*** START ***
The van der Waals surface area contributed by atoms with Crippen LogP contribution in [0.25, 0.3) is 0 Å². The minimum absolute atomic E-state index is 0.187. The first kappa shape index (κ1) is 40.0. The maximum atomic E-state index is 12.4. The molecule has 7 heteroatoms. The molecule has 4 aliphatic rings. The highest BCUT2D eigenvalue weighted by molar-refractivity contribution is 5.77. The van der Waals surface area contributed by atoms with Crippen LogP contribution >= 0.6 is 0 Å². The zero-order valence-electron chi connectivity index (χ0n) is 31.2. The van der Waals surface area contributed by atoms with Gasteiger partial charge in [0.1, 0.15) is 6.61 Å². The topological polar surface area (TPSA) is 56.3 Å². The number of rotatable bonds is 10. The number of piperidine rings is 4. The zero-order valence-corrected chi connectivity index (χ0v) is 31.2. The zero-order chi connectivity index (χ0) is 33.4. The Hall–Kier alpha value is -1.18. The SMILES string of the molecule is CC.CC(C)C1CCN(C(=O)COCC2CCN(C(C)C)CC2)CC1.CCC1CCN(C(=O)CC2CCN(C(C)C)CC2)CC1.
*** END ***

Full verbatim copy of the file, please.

The van der Waals surface area contributed by atoms with Crippen LogP contribution in [0.25, 0.3) is 0 Å². The minimum absolute atomic E-state index is 0.187. The first kappa shape index (κ1) is 40.0. The maximum atomic E-state index is 12.4. The molecule has 7 heteroatoms. The molecule has 4 aliphatic rings. The highest BCUT2D eigenvalue weighted by molar-refractivity contribution is 5.77. The van der Waals surface area contributed by atoms with Crippen LogP contribution >= 0.6 is 0 Å². The zero-order valence-electron chi connectivity index (χ0n) is 31.2. The van der Waals surface area contributed by atoms with Gasteiger partial charge in [0.1, 0.15) is 6.61 Å². The topological polar surface area (TPSA) is 56.3 Å². The number of rotatable bonds is 10. The number of piperidine rings is 4. The zero-order valence-corrected chi connectivity index (χ0v) is 31.2. The zero-order chi connectivity index (χ0) is 33.4. The Hall–Kier alpha value is -1.18. The SMILES string of the molecule is CC.CC(C)C1CCN(C(=O)COCC2CCN(C(C)C)CC2)CC1.CCC1CCN(C(=O)CC2CCN(C(C)C)CC2)CC1.